StreetCraft Scholars 2015: the Success Stories


Last year's StreetCraft Scholars and their stories:


Each of our pioneering Scholars took forward creative new approaches to criminal justice reform by spending their time on the Scholarship working with the Centre, Clinks and the Young Foundation to turn those ideas into new practice.

Alex Crisp sought to expand the Mental Health Crisis Intervention Training he has developed to an entire county’s police force, hopefully establishing it as a national centre of excellence for how the police deal with mental health-related emergencies. He has completed a business plan that is being pitched to the Leicestershire PCC and other partners at the end of September. 

Leroy Johnson is developing ways to use his established music business to engage justice-involved young people and equip them with the skills and emotional resilience they need for today’s challenging labour market. He has secured office space and is now working on raising funds using various crowdfunding platforms.

Lisa Rowles is exploring how to create a new regime for prisons rooted primarily in restorative justice principles, a potentially radical reshaping of the ethos behind imprisonment. She is in talks with a few English prisons who are interested in trialling the concept in some of their  prison wings.

Roger Blackman  is using a unique problem-solving mentoring model  to help young offenders maximise their skills and resources in their journey away from crime, and helping the sector move beyond mentoring simply as well intentioned support for offenders. He was successful in raising funds for his 'Listen to Lambeth' project and is now taking referrals.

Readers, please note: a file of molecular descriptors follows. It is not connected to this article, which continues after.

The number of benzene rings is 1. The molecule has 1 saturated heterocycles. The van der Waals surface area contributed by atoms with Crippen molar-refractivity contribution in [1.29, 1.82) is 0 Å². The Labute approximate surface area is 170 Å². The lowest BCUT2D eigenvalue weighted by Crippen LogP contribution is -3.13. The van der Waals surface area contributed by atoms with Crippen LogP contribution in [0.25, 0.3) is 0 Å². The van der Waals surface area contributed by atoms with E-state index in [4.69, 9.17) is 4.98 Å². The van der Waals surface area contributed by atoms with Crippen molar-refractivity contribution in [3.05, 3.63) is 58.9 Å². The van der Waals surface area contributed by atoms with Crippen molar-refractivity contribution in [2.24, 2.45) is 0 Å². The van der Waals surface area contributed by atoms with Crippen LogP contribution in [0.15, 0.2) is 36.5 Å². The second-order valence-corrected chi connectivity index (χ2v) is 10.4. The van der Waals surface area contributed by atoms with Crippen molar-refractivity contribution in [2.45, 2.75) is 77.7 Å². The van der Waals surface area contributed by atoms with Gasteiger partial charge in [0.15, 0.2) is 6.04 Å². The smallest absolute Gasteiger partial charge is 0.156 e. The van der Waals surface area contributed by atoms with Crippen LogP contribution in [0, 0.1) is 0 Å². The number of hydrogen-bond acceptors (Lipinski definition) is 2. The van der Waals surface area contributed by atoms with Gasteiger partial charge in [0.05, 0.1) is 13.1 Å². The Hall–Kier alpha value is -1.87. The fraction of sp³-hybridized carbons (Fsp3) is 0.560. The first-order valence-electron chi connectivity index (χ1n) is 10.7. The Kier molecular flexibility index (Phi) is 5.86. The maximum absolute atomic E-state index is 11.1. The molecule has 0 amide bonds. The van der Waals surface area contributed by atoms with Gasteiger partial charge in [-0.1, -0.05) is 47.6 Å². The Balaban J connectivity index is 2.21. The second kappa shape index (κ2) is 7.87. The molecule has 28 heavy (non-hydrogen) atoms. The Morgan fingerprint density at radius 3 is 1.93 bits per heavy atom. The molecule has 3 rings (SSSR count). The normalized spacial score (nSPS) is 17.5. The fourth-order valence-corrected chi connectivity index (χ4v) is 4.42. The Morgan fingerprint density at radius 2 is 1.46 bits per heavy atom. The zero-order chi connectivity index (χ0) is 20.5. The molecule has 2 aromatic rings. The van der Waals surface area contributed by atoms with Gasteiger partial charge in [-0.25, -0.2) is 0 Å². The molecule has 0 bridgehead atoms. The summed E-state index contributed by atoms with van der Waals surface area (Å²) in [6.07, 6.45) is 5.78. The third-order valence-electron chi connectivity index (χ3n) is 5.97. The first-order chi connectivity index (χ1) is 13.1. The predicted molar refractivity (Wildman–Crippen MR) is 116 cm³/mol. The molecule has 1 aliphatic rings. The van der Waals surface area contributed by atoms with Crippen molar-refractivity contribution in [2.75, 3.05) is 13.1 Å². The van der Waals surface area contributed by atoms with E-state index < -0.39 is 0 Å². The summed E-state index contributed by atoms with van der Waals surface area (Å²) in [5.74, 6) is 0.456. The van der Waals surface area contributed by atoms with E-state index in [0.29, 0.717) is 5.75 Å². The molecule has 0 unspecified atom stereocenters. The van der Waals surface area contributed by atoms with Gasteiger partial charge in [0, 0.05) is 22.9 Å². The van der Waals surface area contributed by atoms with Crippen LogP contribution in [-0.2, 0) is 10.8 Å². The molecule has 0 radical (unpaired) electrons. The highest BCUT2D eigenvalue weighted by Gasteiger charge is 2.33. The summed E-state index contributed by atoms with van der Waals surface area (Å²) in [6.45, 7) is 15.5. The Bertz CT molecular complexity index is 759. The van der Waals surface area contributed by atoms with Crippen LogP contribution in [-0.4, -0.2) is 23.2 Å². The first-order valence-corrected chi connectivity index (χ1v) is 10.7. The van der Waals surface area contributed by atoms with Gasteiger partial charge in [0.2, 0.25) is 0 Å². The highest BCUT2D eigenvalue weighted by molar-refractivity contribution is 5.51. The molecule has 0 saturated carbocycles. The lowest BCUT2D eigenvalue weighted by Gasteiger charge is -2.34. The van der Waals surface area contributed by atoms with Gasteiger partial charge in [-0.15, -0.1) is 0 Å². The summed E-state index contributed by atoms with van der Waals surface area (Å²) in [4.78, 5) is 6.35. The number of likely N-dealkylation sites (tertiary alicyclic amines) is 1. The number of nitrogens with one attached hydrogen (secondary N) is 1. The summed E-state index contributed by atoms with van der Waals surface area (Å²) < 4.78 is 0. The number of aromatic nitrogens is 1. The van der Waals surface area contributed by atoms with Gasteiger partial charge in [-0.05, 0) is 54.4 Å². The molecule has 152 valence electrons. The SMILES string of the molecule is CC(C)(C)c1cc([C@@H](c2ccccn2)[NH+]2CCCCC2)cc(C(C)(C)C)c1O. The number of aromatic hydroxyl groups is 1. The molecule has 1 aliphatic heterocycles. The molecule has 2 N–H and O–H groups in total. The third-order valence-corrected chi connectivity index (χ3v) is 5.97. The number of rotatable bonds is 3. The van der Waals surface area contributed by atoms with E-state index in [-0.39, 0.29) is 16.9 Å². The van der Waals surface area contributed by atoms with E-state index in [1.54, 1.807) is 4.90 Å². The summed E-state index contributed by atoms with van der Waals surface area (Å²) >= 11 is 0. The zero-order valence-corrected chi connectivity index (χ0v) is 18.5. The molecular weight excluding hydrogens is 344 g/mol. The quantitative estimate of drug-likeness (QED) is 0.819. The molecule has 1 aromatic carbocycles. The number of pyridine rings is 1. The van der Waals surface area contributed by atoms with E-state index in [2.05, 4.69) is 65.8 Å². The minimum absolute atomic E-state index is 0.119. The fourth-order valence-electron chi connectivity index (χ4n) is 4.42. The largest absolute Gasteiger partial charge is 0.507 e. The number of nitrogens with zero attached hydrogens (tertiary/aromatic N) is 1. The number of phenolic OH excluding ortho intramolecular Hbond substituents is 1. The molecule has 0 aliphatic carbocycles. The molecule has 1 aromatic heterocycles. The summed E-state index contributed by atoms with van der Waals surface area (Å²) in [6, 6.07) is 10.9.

The stories of the innovators we interviewed in StreetCraft revealed that many practitioners have strong ideas on how to better develop their services, but they don’t always have the early stage support when putting them into practice. The StreetCraft Scholarships seek to tackle this by assisting a new generation of justice pioneers to secure technical support, practical guidance and access to senior stakeholders.

In an environment of considerable change and austerity, the StreetCraft Scholarships aim to inspire a new wave of innovation, and help build a criminal justice system fit for the 21st century.